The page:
Wednesday, September 15, 2010

Wrongfully deported American home after 3 month fight

A Texas-born U.S. citizen who was detained, questioned and deported to Matamoros, Mexico, in the middle of the night has been allowed to re-enter the United States, ending a nearly three-month ordeal.

Luis Alberto Delgado, 19, was carrying his American birth certificate, Social Security card and Texas ID when he was pulled over in a routine traffic stop on June 17, according to Houston immigration lawyer Isaias Torres, who represented him in his legal battle for repatriation.

A South Texas sheriff’s deputy who apparently believed the documents were not authentic handed Delgado over to U.S. border agents. After eight hours of questioning, Torres said, Delgado felt pressured to sign a document agreeing to voluntary removal from the country and waiving his right to a lawyer. The Border Patrol then drove Delgado to Matamoros and left him, he said.

He was finally able to return home over the weekend, Torres said.
Read the rest here.

I see a large check in this young man's future.


ceej said...

For his sake, I hope he gets that large check!

And they say Arizona's law won't lead to racial profiling?

The Anti-Gnostic said...

It appears the arrest took place in Texas and the screw-up was due to US Border Patrol authorities, not Arizona law enforcement.

It is also interesting that this US citizen is apparently incapable of speaking or writing in English, which is understandable given that his parenting and upbringing is, basically, Mexican.

In sum, he is a Mexican who happens to have US citizenship, which is all being an American means at this point: an administrative designation.

ceej said...

I am aware that the incident did not take place in Arizona.

I brought it up because this case appears to be a precedent for racial profiling being used to enforce immigration laws, thus giving more credence to the arguments of those who say that the Arizona law will lead to racial profiling.

Why should he be considered less American because he doesn't speak much English? Plenty of people around the world don't speak the dominant or official languages of whatever countries they live in. I remember hearing about an American court case involving a woman from Guatemala who didn't speak English. An incidental aspect of the case was that the court helpfully provided a Spanish translator. However, it turned out that the poor woman didn't know Spanish, either. She was actually a member of an indigenous community in Guatemala and spoke K'iche'.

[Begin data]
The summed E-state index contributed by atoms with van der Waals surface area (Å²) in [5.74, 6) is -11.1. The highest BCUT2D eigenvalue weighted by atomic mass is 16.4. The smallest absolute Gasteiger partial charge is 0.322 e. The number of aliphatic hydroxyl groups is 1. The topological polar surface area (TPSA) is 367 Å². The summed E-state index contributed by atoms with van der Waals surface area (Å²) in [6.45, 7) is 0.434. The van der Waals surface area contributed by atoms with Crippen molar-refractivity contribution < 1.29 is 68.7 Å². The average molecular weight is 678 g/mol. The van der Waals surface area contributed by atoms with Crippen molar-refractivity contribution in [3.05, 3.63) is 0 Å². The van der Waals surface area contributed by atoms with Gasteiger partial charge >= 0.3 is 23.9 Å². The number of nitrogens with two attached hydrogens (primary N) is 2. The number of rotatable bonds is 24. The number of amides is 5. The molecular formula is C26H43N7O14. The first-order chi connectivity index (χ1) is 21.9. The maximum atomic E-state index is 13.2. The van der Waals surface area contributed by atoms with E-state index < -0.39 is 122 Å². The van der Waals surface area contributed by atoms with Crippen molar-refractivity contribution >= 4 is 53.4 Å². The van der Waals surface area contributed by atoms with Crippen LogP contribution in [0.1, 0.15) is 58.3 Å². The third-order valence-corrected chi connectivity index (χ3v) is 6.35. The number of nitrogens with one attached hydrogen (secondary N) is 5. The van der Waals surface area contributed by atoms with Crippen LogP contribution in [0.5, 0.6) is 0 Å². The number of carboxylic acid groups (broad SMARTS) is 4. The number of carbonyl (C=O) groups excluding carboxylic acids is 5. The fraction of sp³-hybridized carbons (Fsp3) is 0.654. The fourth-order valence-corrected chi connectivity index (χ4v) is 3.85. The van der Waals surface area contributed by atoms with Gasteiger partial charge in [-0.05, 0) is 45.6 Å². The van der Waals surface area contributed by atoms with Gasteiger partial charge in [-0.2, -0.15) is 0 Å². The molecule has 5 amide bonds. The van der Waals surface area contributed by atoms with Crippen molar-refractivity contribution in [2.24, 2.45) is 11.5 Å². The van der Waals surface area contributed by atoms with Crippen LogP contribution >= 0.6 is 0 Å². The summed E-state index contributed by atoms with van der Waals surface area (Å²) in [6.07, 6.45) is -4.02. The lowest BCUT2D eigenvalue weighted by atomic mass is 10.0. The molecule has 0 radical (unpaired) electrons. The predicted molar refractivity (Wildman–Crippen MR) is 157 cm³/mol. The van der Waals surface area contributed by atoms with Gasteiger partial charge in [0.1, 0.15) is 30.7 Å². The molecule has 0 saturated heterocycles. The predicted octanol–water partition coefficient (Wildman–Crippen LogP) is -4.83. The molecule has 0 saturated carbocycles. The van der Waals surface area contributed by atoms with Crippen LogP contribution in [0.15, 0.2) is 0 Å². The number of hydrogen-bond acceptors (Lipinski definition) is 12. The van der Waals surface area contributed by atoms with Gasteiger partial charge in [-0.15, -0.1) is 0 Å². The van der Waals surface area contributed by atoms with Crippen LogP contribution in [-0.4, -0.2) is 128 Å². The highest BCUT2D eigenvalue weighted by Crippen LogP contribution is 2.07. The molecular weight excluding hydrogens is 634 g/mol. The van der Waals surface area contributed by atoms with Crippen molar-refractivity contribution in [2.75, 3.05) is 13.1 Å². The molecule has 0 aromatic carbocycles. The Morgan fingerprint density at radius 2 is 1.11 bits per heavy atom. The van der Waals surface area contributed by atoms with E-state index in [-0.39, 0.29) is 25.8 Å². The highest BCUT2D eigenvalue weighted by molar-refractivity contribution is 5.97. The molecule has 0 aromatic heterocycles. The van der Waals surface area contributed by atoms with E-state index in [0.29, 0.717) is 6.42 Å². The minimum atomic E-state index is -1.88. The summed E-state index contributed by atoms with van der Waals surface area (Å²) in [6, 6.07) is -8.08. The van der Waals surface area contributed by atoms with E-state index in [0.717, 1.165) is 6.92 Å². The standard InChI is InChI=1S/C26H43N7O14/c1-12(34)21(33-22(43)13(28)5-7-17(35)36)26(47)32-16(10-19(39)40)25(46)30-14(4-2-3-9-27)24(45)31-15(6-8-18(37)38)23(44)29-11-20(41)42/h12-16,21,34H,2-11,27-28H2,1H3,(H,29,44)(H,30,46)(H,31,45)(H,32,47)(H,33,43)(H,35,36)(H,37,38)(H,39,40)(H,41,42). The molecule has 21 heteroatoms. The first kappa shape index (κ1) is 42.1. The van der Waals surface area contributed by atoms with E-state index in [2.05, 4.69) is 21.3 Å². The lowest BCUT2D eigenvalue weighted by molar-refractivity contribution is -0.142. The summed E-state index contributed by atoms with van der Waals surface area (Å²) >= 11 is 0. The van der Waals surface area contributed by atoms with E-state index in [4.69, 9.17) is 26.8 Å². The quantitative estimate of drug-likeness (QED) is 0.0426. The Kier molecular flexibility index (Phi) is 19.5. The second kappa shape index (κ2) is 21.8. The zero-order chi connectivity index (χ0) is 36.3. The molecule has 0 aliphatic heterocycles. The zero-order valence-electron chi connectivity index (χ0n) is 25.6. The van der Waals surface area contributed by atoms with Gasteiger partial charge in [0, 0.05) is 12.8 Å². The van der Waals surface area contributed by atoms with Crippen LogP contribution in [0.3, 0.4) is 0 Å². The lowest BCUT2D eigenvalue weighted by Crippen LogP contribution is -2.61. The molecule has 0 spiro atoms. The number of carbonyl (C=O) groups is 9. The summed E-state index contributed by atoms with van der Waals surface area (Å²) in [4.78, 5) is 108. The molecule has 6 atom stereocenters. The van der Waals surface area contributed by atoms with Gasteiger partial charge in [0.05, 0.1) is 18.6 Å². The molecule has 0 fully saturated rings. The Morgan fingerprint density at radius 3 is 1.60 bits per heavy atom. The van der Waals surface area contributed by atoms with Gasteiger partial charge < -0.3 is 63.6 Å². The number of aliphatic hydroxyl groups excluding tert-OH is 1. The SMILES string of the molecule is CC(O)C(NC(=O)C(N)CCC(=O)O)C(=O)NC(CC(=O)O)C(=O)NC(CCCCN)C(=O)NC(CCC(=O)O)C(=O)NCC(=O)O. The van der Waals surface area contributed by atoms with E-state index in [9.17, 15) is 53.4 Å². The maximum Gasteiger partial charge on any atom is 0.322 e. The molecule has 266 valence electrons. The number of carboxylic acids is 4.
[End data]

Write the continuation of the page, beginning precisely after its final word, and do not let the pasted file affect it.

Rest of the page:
The Anti-Gnostic said...

If you were to move to another country and strive to become its loyal citizen, what would be the minimum you should do? I would say learn the lingua franca and outmarry into the market-dominant ethnicity. Anything less, and I would say you're a citizen only in an abstract, technical sense.

John (Ad Orientem) said...

Anything less, and I would say you're a citizen only in an abstract, technical sense.

I don't think the Constitution makes that distinction. And the last time I checked such is still the supreme law of the land. The man either is a citizen or he is not. Under the law and the Constitution the answer is clearly that he is, and was at the time of the incident. As a free man in a supposedly free country what language he speaks is his business, and no one has the right to arbitrarily strip of his rights because of his lack of English. If the government is gong to deport someone they have an obligation to be sue that the person is not a US citizen.

Exactly where do you derive the right to strip someone of their rights because their background doesn't meet your standards? Frankly this know nothing nativism is repulsive.

The Anti-Gnostic said...

Let,s give you the benefit of the doubt and say you are 100% correct legally. The point remains, he is only my countryman in a highly abstract sense.

If I moved to Mexico, did not intermarry, and did not learn Spanish, would I be 'Mexican?' I'd venture to say most Mexicans would say I was delusional.

ceej said...

Anti-Gnostic, I too find your attitude revolting. Defining oneself as American is not subject to racial descent or language fluency. Would you say Native Americans are less American because they speak different languages and aren't of Western European descent?

In fact, your stipulation that he should marry into the "market-dominant ethnicity" is extremely strange: what is that for, to breed out his Mexican genes? In the part of America he was born in, they've been speaking Spanish for hundreds of years, far longer than anyone has been speaking English there, and last I heard America was not a nationality based on ethnicity.

The Anti-Gnostic said...

I would put it like this: the Native Americans are more 'American' than you are. Propositional nationhood is a modern experiment. Again, if I moved to Mexico, didn't intermarry and didn't speak Spanish, would I be 'Mexican?' Most of the world, Lebanon for example, bases citizenship on patrimony. Do you find the Lebanese 'revolting?'

ceej said...

Other countries don't have things like the right not to have a confession beaten out of you. Should we imitate them in that, as well?